She had a little girl’s voice, slightly chirping and ether-light, and the widest eyes when talked that punctuated her heart-shaped face. But listening to her songs, she wrote with an underlying wisdom and sense of detail about small things that made her more kin to Eudora Welty, Willa Cather or even Carson McCullers, all of whom she adored.
Nanci Griffith was the ultimate contradiction: “aw shucks” presence with a gumption that took listeners by surprise. And the Austin, Texas songwriter traveled around the world many times as a songstress, an activist and a beacon of what so many women who wanted to carve out a life in letters without losing the guilelessness of innocence abroad.
It’s hard now to explain the shock of seeing the slight, sweet-voiced kindergarten teacher in the yellow dress covered in cabbage roses on “Austin City Limits,” unfurling delightful miniatures of life, of romantic disappoint, of young girl best friends killing the lights in town with pop bottle caps. In those days of “Miami Vice,” electric-neon “I Want My MTV” new wave and post-“Urban Cowboy” country, the folkie with a band that included legendary musicians Roy Huskey Jr., Mark O’Connor and licorice-thin background vocalist Lyle Lovett delighted with the songs, the stories and the applause of a hometown audience.
I raced to the local Miami branch of Spec’s, that long-gone record store chain. One of the clerks had had “ACL” on, saw the same thing I did, and walked me back to the folk section. “Once In A Very Blue Moon,” on the tiny Philo label, was soon mine. Raving like a crazy person who’d been set on fire by this young woman, who was so much the girl I wanted to be — erudite, funky bohemian in her dust bowl dresses, straight hair tumbling down, and anklet socks the anti-thesis of sex-on-display aesthetic I saw in the city around me — I tumbled head-first into the short stories and “Last Picture Show” imagery that anchored the whimsy and the heartbreak.
The “Last of the True Believers” album made good on the contradictions: velvety and whisper-soft and guttural and salty. “Love at the Five & Dime,” tracing the romantic life of a Woolworth counter girl named Rita and a bar musician named Eddie who found each other and fell into a life, offered the fence posts of how love binds us together in the small but very real dramas that threaten the fairy tale ending. “Looking for the Time (Workin’ Girl)” was a clear-eyed take on a street whore’s life that was neither judgmental nor romanticizing; with that churlish thrust over a rushing sweep, she apprised, “This sidewalk ice is cold as steel, and I ain’t Dorothy, I can’t click my heels… You asked me if I got the time, well you just wasted mine/ if you ain’t got money, I ain’t got the time…”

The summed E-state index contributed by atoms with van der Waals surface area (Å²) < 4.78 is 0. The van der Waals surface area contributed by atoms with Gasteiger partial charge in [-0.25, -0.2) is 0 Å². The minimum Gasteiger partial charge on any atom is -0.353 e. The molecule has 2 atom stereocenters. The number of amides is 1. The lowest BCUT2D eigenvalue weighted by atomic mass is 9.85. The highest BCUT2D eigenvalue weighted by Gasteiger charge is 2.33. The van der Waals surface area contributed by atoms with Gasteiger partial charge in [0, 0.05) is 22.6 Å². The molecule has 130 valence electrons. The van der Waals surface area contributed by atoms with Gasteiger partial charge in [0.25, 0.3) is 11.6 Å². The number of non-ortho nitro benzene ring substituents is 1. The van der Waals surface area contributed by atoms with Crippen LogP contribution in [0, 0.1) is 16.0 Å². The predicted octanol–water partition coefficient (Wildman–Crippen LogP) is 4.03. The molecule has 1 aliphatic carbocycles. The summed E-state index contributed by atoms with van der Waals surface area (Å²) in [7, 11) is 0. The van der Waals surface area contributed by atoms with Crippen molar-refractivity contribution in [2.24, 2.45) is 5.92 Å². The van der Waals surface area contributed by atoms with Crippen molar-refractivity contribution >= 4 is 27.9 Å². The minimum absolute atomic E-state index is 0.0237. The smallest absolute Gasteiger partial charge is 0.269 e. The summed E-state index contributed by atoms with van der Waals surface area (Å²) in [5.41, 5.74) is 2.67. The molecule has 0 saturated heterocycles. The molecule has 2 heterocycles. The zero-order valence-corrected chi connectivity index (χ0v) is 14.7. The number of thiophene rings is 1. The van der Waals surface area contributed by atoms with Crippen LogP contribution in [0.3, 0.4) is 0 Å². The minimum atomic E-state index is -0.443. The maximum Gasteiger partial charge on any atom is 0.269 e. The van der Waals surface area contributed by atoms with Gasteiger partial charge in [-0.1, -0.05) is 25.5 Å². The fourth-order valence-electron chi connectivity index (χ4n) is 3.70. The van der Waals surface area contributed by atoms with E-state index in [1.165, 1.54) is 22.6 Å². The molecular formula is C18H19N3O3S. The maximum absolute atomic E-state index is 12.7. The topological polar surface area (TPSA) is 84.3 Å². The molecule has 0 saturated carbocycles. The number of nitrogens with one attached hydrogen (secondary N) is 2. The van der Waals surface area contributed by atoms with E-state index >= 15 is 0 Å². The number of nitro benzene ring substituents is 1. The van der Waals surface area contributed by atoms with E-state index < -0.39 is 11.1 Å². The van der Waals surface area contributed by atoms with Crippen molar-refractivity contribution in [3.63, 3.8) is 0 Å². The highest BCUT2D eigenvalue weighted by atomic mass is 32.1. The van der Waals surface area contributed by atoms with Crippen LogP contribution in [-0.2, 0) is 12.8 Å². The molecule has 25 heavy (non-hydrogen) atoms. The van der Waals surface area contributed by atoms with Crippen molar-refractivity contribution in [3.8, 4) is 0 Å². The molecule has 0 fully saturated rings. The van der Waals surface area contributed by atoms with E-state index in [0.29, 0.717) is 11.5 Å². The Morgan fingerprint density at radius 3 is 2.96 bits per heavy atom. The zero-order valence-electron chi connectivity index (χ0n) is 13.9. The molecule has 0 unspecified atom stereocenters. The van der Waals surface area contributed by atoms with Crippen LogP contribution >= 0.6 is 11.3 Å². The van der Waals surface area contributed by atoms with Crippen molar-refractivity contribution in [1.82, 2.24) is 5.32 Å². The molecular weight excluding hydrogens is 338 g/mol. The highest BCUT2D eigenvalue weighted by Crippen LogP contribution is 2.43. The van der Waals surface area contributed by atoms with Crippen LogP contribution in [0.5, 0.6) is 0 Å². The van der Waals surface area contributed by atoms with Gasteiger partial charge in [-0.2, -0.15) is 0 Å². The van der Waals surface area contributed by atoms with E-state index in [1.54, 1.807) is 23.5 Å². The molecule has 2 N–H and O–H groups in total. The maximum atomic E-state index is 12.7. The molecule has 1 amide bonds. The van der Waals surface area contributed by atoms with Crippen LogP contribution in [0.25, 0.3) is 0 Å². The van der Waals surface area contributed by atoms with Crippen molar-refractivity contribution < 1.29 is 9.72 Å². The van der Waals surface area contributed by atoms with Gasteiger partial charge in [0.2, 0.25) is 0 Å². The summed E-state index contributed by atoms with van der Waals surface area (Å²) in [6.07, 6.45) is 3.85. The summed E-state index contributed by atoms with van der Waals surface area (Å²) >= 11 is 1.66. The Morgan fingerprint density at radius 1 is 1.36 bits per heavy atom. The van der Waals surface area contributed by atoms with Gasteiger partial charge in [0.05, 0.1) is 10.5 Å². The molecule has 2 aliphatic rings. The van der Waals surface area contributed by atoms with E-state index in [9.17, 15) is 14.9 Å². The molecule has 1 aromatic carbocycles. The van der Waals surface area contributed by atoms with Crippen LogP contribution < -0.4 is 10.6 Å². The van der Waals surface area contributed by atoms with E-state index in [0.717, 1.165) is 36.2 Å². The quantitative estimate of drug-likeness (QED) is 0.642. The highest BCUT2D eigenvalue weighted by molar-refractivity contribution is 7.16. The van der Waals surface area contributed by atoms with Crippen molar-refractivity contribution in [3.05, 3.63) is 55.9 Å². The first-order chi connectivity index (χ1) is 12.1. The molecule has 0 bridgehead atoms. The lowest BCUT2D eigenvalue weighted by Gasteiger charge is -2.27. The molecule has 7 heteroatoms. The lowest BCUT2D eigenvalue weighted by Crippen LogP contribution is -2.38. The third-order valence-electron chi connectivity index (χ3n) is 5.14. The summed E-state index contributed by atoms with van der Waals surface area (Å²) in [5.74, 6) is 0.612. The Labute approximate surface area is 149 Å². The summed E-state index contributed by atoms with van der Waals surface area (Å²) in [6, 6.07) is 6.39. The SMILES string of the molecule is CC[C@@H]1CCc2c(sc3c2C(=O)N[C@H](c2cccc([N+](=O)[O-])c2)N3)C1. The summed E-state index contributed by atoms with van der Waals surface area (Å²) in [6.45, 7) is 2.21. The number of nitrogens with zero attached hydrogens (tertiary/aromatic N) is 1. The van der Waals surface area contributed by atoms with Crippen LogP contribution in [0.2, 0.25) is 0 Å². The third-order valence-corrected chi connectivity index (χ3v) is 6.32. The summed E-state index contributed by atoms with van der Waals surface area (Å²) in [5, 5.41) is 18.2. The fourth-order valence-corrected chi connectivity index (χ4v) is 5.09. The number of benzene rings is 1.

The names on the stapled-together credit sheets (the Cowboy Arms Hotel & Recording Spa; Jim Rooney, whose name I knew from his production of John Prine’s “Aimless Love”) filled my imagination as much as the music. It was folk on steroids, braided with fiddles, steel guitars and dobro prominently placed in the mix. It wasn’t country, nor was it singer/songwriter. Singular, it came to be known as “folkabilly,” but really it was the only complement for this glowing, muscular woman’s voice that seemed to flutter in one place, then ball into a fist in others.
Tower Records’ Pulse magazine, whose motto was “We Listen To A Lot of Records, We Write About The Ones We Like,” offered an assignment. Shaking, I answered the phone when she called and heard that tiny squeak that belied the power of Griffith’s full-rut vocals. She was thoughtful about the questions, lacing answers with literary references, turning the questions back to me – and laughing about how good the Texas music scene was, how Guy Clark and Townes Van Zandt and Eric Taylor and so many more really seeded the coming generations. She talked of people I would know, showing the earliest signs of championing people like Lyle Lovett who would go on to become her peers.